Today, March 8, 2016, is International Women's Day.
I looked that up on the computer and I'm still not sure what it really is about. It has something to do with "Gender Parity". I had to look that up to and by definition it means:
"The Gender Parity Index is a socioeconomic index usually designed to measure the relative access to education of males and females. In its simplest form, it is calculated as the quotient of the number of females by the number of males enrolled in a given stage of education (primary, secondary, etc.)"
OK, I'm not going there. I'm going where I first thought this was going. I thought this was about celebrating the women in your life who made a difference, proved something, and more importantly deserve to be given the Oscar, or Emmy, or Nobel Prize equivalent award to those who are just plain awesome in their own little circle and made a difference in someone's life.
So the without further ado....
And the Award Goes to...
Nellie Nadine Ostler!
My mom has been on my mind lately. January we celebrated her birthday. Dang! Do I miss her. Then my brother's son's future mother-in-law asked for wedding pictures of his grandparents and great-grandparents. Then my son left on his LDS mission and we were back in Utah, a place my mom loved and I saw all the things my mom use to talk about. Then I went to the doctors and they call me by my first name which I share with my mom. Then to top it off, my daughter tagged me in a Facebook post. This facebook post was one where you copy and paste the message and then tag a few more people. This one is about celebrating when you felt beautiful. She actually posted this picture of me and her.
I remember when I first thought my mom was beautiful. I was doing a 7th grade English paper and we had to interview someone in our family and I don't recall the rest of the assignment. I just remember staring at this photo of my mom and thinking, "Wow, she was very beautiful as a teen."
My mom had me later in life and all my friend's moms were pretty young. They were "hip" and "with it" or at least I thought. I felt like my mom was stuck in the 50's and we were living in the late 70's early 80's and she just wasn't "with it". I actually had to take back that thought. I began to think of my mom as something other than my mom. She had been a teen (maybe she did know a little about teenage angst). She had been "in love" (maybe she did know something about heart break). She had been a student (maybe she did know a little about pressure to fit in or about assignment anxiety). Maybe there was more to her.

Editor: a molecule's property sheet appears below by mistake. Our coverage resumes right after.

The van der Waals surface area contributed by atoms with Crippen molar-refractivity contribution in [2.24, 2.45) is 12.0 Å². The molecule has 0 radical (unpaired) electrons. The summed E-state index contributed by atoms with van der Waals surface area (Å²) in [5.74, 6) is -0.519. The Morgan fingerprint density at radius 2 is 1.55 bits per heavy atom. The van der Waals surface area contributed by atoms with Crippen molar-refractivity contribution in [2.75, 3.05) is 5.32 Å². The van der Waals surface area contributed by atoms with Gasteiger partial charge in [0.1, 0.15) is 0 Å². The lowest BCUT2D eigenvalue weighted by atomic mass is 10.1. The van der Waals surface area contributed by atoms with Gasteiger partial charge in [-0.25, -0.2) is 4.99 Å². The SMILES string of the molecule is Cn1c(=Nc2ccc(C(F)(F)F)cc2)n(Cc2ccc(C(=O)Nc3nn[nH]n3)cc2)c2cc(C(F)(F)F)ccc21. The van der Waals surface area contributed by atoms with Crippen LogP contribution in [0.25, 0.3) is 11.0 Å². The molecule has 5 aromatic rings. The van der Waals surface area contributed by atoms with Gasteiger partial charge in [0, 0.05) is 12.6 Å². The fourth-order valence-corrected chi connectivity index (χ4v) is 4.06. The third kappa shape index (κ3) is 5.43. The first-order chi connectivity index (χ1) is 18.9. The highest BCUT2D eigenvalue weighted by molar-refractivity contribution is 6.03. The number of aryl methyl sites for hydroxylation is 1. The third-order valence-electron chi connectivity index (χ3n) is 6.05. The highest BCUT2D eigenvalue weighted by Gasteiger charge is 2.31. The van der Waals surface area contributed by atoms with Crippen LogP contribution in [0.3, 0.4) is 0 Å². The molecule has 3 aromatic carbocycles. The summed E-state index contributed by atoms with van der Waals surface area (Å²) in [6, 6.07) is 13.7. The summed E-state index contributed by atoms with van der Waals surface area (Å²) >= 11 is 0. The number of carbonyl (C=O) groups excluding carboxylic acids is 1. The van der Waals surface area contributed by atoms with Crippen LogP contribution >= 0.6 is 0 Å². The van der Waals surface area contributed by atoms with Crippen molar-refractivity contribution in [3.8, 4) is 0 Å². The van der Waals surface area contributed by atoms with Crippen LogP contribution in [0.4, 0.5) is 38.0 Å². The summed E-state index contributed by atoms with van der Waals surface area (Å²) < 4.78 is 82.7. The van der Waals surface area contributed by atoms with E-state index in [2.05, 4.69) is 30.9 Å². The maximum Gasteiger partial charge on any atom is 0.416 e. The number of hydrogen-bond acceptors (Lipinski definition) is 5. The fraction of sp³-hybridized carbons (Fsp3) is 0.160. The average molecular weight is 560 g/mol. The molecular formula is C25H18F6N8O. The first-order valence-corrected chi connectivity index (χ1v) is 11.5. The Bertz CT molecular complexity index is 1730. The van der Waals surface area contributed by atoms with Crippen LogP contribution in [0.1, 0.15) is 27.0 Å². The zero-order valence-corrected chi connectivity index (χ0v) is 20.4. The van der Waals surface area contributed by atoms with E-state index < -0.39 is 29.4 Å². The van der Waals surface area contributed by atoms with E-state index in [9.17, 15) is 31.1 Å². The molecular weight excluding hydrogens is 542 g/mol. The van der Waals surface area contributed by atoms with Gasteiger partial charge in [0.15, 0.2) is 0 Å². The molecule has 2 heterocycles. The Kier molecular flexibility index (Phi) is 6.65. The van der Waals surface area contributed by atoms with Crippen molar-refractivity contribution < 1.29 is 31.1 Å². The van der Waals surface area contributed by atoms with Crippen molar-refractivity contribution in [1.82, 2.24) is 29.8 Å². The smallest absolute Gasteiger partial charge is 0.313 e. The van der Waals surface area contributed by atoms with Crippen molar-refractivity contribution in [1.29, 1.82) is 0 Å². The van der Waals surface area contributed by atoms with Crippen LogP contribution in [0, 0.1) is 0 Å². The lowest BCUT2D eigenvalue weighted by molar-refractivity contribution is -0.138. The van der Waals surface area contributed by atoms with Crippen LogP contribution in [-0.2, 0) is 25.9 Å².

And for that she wins the first award in my selection for this International Women's Day award that I'm giving out.
The second recipient isn't a person but a group of people. Granted they all aren't women, but the majority of them are. The award goes to nurses. Today I have the honor of visiting my oncologist for the last time. No, I'm not getting kicked out because I'm cured. He is retiring. We had a lovely chat. He's going to Texas and unfortunately he is taking his lovely wife, his nurse with him. Nurse Sharon held my hand as Dr. K. took a bone biopsy. Nurse Sharon held my hand when she pumped chemicals into my body to kill the cancer. Nurse Sharon called to tell me happy news as well as sad news. Nurse Sharon was there ever step of the way. Today after my chat with Dr. K, I had to have my blood drawn. Nurse Sharon wasn't able to do it because she was administering chemotherapy to another patient. But I heard her words. They were almost the same words she spoke to me all those years ago. But as much as they might be the same, there was sincerity behind them. "Darling, I know this hurts." "Darling, I'm so sorry." "Darling, just hold on." "I'm almost done." "Darling, I know." And she does. She is a survivor herself.
I waited for her to come out from behind the privacy curtain and then I stopped her and told her "Thank you for saving my life." Of course she wouldn't take credit for it, but I let her know how important the work she did and still does is to those of us who don't see a very rosy outlook on life. Today Nurse Sharon and all the other lovely nurses (male ones too) are celebrated because of their undying nurturing care for those who most of the time would rather be somewhere completely different.
Yes, I cried as I sat down in my car. I will miss her and her husband.
And the last recipient goes to my daughter.
I had five boys and then God blessed me with Jessie. I get the "oh, so you kept trying until you had a girl." No, not really. Out of my six children, I only planned my first four. God decided to give me Chris and Jessie.
I celebrate Jessie because I think she is great and I think she thinks I'm great. She keeps me young and she keeps me humble.